There was a need to find a solution to this new challenge and firms had to respond to it. Firms, such as the makers of Chrysler brands, started advertising. In addition, other marketing strategies were to be sort, which focused on making products more appealing to the public. Chrysler Company went into actual research to establish what consumers needed. This strategy is very crucial and has been extremely important i modern-day marketing. It has brought about what is referred to as market-oriented production.
At this early time, Chrysler established that consumers were looking for a vehicle that would roll and remain almost intact. They integrated the rolling cage to reduce effects of crashing and impact. Later on, the company also realized that buyers wanted to have vehicles that had large spaces in their trunks. For this reason, the models that followed in the 30s and 40s had this feature. In addition, they integrated this in their advertisements that helped their products be more appealing to the market. Due to this innovation, this company was able to sell more units and also increase their marginal revenue.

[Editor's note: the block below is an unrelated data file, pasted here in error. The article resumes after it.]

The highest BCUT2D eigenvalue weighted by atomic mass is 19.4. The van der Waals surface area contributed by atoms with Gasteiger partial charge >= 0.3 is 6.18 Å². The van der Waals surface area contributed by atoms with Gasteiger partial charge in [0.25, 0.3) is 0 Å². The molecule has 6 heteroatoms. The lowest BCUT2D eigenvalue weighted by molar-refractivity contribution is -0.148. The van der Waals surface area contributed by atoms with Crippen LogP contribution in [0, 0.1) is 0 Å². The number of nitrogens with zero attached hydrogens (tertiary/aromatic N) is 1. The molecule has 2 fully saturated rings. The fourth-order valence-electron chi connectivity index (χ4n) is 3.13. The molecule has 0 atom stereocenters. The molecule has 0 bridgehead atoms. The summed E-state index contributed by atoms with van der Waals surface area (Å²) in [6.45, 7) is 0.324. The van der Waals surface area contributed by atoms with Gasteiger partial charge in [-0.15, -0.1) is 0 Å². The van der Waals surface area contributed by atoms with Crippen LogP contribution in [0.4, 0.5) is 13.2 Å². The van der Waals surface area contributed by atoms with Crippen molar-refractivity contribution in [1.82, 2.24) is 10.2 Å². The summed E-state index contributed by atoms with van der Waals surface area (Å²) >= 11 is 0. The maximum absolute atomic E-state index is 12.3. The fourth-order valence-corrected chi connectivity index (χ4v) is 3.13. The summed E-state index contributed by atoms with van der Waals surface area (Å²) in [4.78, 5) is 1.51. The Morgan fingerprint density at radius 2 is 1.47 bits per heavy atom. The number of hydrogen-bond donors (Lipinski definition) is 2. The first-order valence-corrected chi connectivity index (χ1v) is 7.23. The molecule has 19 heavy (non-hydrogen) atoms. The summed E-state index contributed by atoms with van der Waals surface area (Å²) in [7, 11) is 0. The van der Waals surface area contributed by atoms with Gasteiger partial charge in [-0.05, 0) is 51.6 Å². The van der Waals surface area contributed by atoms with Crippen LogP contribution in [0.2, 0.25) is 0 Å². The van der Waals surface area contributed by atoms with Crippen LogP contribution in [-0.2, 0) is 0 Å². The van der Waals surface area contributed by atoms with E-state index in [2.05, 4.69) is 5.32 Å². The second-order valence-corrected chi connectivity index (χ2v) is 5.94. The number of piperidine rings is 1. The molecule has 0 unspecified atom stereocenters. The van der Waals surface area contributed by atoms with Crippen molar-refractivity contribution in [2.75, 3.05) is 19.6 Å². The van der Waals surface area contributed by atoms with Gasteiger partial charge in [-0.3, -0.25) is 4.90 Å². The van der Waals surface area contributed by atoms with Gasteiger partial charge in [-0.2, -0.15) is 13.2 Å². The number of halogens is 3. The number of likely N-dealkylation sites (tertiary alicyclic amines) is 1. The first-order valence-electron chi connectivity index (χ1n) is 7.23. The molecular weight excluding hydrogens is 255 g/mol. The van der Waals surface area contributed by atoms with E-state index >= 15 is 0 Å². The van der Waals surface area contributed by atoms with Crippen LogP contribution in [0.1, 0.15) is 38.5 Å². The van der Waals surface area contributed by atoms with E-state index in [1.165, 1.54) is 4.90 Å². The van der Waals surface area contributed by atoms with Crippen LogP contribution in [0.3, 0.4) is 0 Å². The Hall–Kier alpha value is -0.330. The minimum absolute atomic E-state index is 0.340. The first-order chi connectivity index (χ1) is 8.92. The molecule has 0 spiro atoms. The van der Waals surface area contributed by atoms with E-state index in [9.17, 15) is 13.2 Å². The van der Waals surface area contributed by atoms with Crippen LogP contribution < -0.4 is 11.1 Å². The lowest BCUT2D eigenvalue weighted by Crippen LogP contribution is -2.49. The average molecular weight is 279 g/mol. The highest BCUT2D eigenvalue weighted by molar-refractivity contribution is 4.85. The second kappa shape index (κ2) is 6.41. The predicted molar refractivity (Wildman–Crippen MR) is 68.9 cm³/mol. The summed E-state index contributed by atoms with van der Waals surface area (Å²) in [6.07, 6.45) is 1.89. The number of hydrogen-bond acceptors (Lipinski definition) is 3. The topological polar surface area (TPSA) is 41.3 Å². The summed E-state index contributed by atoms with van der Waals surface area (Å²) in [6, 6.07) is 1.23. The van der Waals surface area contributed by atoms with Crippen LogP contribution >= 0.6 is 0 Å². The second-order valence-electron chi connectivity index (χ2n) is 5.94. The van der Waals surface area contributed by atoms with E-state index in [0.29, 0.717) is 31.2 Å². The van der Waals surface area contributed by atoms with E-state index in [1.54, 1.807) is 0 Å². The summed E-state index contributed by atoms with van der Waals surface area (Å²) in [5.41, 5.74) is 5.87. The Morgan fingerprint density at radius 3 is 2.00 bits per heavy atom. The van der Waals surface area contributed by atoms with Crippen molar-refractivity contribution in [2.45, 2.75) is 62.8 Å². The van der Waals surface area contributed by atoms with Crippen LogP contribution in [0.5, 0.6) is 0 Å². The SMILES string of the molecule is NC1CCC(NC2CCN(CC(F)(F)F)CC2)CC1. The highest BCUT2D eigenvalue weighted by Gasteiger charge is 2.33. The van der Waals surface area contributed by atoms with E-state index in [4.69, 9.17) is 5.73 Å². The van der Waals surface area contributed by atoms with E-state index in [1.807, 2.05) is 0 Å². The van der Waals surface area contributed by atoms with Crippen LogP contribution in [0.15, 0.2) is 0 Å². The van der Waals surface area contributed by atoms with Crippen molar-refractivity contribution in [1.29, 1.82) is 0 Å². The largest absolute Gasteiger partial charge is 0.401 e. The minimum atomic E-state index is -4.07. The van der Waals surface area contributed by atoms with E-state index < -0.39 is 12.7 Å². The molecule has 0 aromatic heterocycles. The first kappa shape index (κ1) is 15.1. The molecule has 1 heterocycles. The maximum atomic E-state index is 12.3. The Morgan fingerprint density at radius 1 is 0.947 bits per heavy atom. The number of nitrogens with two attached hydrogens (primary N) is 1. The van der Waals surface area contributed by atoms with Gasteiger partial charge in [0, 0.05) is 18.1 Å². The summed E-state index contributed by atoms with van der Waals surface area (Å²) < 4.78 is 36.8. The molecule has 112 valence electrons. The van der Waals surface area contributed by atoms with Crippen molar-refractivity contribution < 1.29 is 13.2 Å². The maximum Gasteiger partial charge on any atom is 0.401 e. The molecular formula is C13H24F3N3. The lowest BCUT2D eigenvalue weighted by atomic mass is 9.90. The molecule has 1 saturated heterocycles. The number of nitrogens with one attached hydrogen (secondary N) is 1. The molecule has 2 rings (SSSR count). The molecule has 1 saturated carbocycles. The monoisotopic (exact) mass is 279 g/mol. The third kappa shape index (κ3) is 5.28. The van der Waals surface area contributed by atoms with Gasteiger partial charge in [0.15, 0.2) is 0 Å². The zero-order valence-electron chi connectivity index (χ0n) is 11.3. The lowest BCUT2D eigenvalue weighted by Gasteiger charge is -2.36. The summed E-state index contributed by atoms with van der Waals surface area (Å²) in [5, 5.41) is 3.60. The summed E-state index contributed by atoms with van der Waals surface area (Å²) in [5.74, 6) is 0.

Today more than ever, this strategy is utilized at various stages of production. This has happened to a great extent that even new firms beginning today have to come up with a marketing plan before production plan. The principle here is to ensure that a firm knows very well what consumers want and delivers exactly that. Firms today are carrying out very detailed research to understand what buyers need in terms of price and quality among other factors (Jacobs 1999). For this reason, buyers readily buy products, and this enables mass production as very many units are sold.